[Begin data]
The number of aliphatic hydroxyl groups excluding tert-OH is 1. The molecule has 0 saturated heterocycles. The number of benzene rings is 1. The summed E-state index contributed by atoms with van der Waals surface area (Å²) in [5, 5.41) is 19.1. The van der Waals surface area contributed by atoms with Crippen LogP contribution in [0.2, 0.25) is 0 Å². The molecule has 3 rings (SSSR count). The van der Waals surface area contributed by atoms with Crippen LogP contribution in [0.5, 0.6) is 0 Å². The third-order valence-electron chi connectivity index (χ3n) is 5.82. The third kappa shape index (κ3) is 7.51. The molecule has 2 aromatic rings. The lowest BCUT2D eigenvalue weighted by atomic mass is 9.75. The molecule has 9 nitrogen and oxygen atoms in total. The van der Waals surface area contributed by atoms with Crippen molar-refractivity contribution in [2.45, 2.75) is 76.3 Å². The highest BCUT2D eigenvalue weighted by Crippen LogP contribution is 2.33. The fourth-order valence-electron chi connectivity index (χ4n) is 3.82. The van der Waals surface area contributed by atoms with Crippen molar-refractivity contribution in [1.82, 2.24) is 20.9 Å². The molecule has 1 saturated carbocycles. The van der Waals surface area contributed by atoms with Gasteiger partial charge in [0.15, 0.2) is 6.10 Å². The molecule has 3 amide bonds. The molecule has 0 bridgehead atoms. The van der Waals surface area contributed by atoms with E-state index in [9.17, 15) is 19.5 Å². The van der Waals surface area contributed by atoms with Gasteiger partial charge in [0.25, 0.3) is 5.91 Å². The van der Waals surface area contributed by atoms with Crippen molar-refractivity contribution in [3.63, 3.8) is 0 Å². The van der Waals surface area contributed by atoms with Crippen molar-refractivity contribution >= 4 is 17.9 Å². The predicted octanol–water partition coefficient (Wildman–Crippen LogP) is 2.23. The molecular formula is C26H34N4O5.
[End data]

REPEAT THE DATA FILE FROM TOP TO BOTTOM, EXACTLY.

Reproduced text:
The number of aliphatic hydroxyl groups excluding tert-OH is 1. The molecule has 0 saturated heterocycles. The number of benzene rings is 1. The summed E-state index contributed by atoms with van der Waals surface area (Å²) in [5, 5.41) is 19.1. The van der Waals surface area contributed by atoms with Crippen LogP contribution in [0.2, 0.25) is 0 Å². The molecule has 3 rings (SSSR count). The van der Waals surface area contributed by atoms with Crippen LogP contribution in [0.5, 0.6) is 0 Å². The third-order valence-electron chi connectivity index (χ3n) is 5.82. The third kappa shape index (κ3) is 7.51. The molecule has 2 aromatic rings. The lowest BCUT2D eigenvalue weighted by atomic mass is 9.75. The molecule has 9 nitrogen and oxygen atoms in total. The van der Waals surface area contributed by atoms with Crippen molar-refractivity contribution in [2.45, 2.75) is 76.3 Å². The highest BCUT2D eigenvalue weighted by Crippen LogP contribution is 2.33. The fourth-order valence-electron chi connectivity index (χ4n) is 3.82. The van der Waals surface area contributed by atoms with Crippen molar-refractivity contribution in [1.82, 2.24) is 20.9 Å². The molecule has 1 saturated carbocycles. The van der Waals surface area contributed by atoms with Gasteiger partial charge in [0.15, 0.2) is 6.10 Å². The molecule has 3 amide bonds. The molecule has 0 bridgehead atoms. The van der Waals surface area contributed by atoms with E-state index in [9.17, 15) is 19.5 Å². The van der Waals surface area contributed by atoms with Gasteiger partial charge in [0.25, 0.3) is 5.91 Å². The van der Waals surface area contributed by atoms with Crippen molar-refractivity contribution in [3.63, 3.8) is 0 Å². The van der Waals surface area contributed by atoms with Crippen molar-refractivity contribution >= 4 is 17.9 Å². The predicted octanol–water partition coefficient (Wildman–Crippen LogP) is 2.23. The molecular formula is C26H34N4O5.